• No additional financal and professional support provided systematically for schools with newcomer pupils (see instead other new destinations CZ, EE, KR, PT)

Dimension 3: New opportunities

  • SK education system blind to new learning opportunities brought by immigration (similar problem in 10 other countries)
  • Although 2013 Children Action Plan calls for eliminating barriers to cultural rights of children from disadvantaged backgrounds, only EU citizens are granted free lessons in their mother tongue/culture, despite recommendation from European Commission to expand this to non-EU citizens
  • Wider range of immigrant languages/cultures taught at or after school (e.g. see different approaches in CZ for long-term residents, AT, EE, HU, LV, PL, SI)

Dimension 4: Intercultural education

  • SK approach goes halfway on multicultural education, further than most in Central Europe (see also CZ)
  • Multicultural education introduced in 2008 as cross-curricular subject for all subjects
  • Schools encouraged to reflect their diverse student bodies in curricula and in daily life under 2008 Methodical Regulation
  • Training on intercultural education for qualifying and working teachers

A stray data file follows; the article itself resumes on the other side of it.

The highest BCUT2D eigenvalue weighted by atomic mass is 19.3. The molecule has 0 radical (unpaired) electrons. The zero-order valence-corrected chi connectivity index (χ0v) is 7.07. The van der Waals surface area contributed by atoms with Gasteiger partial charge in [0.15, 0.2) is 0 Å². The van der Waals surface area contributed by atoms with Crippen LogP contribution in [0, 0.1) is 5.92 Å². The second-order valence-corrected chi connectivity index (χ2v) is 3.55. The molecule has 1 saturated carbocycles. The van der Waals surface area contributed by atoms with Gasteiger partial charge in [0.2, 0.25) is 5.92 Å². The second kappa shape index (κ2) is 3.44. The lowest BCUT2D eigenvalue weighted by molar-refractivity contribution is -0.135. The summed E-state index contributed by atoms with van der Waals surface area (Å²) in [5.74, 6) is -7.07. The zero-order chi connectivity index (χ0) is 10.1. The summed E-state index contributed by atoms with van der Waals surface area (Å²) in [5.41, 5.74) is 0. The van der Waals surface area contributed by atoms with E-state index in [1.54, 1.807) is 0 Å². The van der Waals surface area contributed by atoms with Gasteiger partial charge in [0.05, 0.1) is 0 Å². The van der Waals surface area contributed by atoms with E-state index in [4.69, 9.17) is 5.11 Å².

Contextual factors

What other factors explain whether the children of immigrants excel at school?

  • Around 2/3 of all immigrant pupils in SK speak the official language at home
  • SK system generally concentrates pupils with low-educated mothers together in disadvantaged schools
  • 50% of foreign-born pupils arrive after age 12
  • Lower % of GDP spent on education in SK as across Central Europe
  • Relatively short duration of compulsory education

Outcome indicators

How well are the children of immigrants achieving at school?

Comparable data is missing on immigrant pupils' participation and outcomes in the SK school system.


Key Findings

Limited efforts to make health system accessible and responsive for migrant patients in SK and across Central Europe

Policy Indicators

Is the health system responsive to immigrants' needs?

SK's health system is not so strong at responding to migrant patients, which is a common problem in Central European countries with fewer means and few immigrants. Its policies have gone halfway to make coverage and services more accessible, but services remain unresponsive to migrants' specific health needs, partly due to weak leadership from its national ministries and integration strategies.

Click here to learn more about how MIPEX health was developed with IOM and EU’s COST/ADAPT network through ‘Equi-Health’ project and co-funded by European Commission’s DG SANTE. 

Dimension 1: Entitlements

  • Entitlements to healthcare coverage are not strong for any categories of migrants and lack clear exemptions for vulnerable groups (see instead BE, HR, FR, DE, NL, SE, CH and, to some extent, IT, RO)